Also attending the workshop were the UN Resident Coordinator in South Africa, Ms. Scholastica Kimaryo, and representatives from the UN Development Programme, Global Environment Facility, UN Information Centre in Pretoria, as well as the UN Economic Commission for Africa.
The International Year of African Football, with the concept of Sport for All, will initiate a vigorous and renewed effort aimed at using sport to achieve economic and social development peace on the African continent.
Several activities will be held during the Year within the framework of the human development and cooperation strategies of all key stakeholders, which will be supported by a coordinated UN effort.
Steering Committee and “quick wins” Following on discussions the workshop recommended the immediate establishment of a steering committee made up of, among others, representatives from the African Union, South Africa’s Local Organising Committee for 2010 (LOC), Confederation of African Football Federation (CAF), and the United Nations Office of Sport for Development and Peace (UNOSDP).
Its function will be to oversee the implementation of the recommendations made. Its responsibilities will include monitoring and regular reporting on progress, and ensuring the inclusion of the African Diaspora in the envisaged activities.
“Quick wins” proposed for implementation in the run up to the 2010 World Cup included :
Develop a communication strategy on the Continental 2010 World Cup Legacy Programme building on the International Year of African Football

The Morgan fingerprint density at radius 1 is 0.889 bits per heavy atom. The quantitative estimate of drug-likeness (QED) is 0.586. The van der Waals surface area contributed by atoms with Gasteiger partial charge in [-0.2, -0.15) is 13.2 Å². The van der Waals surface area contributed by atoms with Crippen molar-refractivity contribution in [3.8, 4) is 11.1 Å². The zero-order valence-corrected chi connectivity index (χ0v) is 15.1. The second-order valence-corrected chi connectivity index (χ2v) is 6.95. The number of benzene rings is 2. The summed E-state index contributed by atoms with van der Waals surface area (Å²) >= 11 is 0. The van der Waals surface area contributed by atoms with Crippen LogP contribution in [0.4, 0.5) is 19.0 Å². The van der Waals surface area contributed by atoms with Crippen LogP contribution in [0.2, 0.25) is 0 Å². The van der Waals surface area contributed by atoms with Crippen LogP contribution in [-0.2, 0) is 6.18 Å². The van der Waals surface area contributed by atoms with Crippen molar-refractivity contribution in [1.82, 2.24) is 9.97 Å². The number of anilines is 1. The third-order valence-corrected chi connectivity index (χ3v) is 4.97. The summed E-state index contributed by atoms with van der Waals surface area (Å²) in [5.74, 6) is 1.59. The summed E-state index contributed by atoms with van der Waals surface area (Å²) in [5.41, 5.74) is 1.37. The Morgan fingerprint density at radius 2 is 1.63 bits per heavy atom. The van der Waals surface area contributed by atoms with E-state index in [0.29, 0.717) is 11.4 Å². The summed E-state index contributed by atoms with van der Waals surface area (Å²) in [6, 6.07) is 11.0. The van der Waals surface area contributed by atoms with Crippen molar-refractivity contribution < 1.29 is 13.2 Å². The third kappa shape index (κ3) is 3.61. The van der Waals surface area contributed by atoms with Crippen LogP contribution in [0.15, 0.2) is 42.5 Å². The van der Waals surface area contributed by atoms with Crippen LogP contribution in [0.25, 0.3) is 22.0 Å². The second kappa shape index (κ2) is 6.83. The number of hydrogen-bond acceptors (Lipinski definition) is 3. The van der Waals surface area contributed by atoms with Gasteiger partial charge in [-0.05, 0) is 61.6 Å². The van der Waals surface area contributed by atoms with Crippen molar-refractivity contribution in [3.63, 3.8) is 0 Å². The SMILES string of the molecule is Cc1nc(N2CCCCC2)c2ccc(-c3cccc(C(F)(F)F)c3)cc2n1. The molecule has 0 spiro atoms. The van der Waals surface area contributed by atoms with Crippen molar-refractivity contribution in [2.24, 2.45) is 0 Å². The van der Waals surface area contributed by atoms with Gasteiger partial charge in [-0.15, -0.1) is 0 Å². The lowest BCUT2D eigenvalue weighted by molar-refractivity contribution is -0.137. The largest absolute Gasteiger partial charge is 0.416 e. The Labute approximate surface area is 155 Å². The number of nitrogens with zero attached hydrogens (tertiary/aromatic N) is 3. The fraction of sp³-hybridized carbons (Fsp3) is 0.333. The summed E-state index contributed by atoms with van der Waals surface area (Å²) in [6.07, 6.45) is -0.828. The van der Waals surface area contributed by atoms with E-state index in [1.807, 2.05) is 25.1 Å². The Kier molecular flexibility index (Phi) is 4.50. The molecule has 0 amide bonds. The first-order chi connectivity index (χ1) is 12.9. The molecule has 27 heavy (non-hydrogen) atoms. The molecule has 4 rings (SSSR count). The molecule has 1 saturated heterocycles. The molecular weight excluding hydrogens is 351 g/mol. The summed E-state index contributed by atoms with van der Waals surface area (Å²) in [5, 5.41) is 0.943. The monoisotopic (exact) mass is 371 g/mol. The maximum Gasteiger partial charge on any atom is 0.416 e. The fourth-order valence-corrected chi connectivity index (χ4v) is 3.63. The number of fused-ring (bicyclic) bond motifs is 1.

Assist in preparations of the First Conference of African Ministers of Sports
Revive and strengthen the African Women in Sports Association (AWISA)
Prepare for the launch of the African Legacy Programme at the UN General Assembly in September 2007
Develop a continental framework on sport policy in Africa, including the harmonisation of free movement of sports persons and improvement in conditions of service of football players
Initiate campaigns using football to contribute to addressing socio-economic problems especially rehabilitation of youth in conflict with the law ; eradication of malaria ; and drug abuse
Conduct a feasibility study on the establishment and/or strengthening of African sports academy (ies)
Steering Committee to identify three continental flagship projects out of the various projects identifies by the workshop
Initiate campaigns on the theme of “sport for peace”
Develop programmes in support of qualifying teams so that Africa can win the World Cup
Conduct an audit on the state of African football in order to develop a programme of action to strengthen football as a viable commercial business
Implement identified programmes on strengthening good governance and capacity building in African football
Support the operationalisation of the continental volunteer programme for the 2010 World Cup
Strengthen scientific and technological support systems
It was noted that responsibility for football infrastructure development and upgrading lies with national governments, in line with the Declaration of the AU Summit of January 2007.
By the United Nations Information Centre, Pretoria, South Africa Source : NEPAD News, March 9, 2007